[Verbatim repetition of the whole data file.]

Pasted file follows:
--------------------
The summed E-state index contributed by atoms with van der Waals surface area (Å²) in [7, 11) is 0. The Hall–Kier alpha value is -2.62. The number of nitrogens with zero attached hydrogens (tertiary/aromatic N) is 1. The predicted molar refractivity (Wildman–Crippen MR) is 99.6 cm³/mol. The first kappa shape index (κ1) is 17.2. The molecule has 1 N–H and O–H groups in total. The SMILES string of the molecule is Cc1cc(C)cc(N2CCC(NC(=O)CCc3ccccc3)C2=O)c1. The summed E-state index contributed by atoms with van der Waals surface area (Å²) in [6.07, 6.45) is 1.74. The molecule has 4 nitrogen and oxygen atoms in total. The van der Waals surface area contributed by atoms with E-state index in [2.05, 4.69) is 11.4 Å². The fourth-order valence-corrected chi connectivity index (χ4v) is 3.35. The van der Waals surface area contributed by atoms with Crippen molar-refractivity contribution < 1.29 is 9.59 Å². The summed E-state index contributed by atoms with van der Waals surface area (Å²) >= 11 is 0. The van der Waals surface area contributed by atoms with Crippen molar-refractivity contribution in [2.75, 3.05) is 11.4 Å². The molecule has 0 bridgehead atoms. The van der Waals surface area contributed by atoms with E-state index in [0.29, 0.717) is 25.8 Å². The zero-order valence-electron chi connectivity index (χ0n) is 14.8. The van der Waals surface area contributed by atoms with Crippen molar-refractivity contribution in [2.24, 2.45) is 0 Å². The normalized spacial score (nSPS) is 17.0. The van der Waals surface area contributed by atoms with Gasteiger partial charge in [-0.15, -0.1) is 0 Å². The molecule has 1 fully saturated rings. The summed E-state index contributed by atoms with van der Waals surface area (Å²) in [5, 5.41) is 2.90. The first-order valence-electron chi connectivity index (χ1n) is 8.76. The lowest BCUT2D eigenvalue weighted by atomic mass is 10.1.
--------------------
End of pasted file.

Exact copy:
The summed E-state index contributed by atoms with van der Waals surface area (Å²) in [7, 11) is 0. The Hall–Kier alpha value is -2.62. The number of nitrogens with zero attached hydrogens (tertiary/aromatic N) is 1. The predicted molar refractivity (Wildman–Crippen MR) is 99.6 cm³/mol. The first kappa shape index (κ1) is 17.2. The molecule has 1 N–H and O–H groups in total. The SMILES string of the molecule is Cc1cc(C)cc(N2CCC(NC(=O)CCc3ccccc3)C2=O)c1. The summed E-state index contributed by atoms with van der Waals surface area (Å²) in [6.07, 6.45) is 1.74. The molecule has 4 nitrogen and oxygen atoms in total. The van der Waals surface area contributed by atoms with E-state index in [2.05, 4.69) is 11.4 Å². The fourth-order valence-corrected chi connectivity index (χ4v) is 3.35. The van der Waals surface area contributed by atoms with Crippen molar-refractivity contribution < 1.29 is 9.59 Å². The summed E-state index contributed by atoms with van der Waals surface area (Å²) >= 11 is 0. The van der Waals surface area contributed by atoms with Crippen molar-refractivity contribution in [2.75, 3.05) is 11.4 Å². The molecule has 0 bridgehead atoms. The van der Waals surface area contributed by atoms with E-state index in [0.29, 0.717) is 25.8 Å². The zero-order valence-electron chi connectivity index (χ0n) is 14.8. The van der Waals surface area contributed by atoms with Crippen molar-refractivity contribution in [2.24, 2.45) is 0 Å². The normalized spacial score (nSPS) is 17.0. The van der Waals surface area contributed by atoms with Gasteiger partial charge in [-0.15, -0.1) is 0 Å². The molecule has 1 fully saturated rings. The summed E-state index contributed by atoms with van der Waals surface area (Å²) in [5, 5.41) is 2.90. The first-order valence-electron chi connectivity index (χ1n) is 8.76. The lowest BCUT2D eigenvalue weighted by atomic mass is 10.1.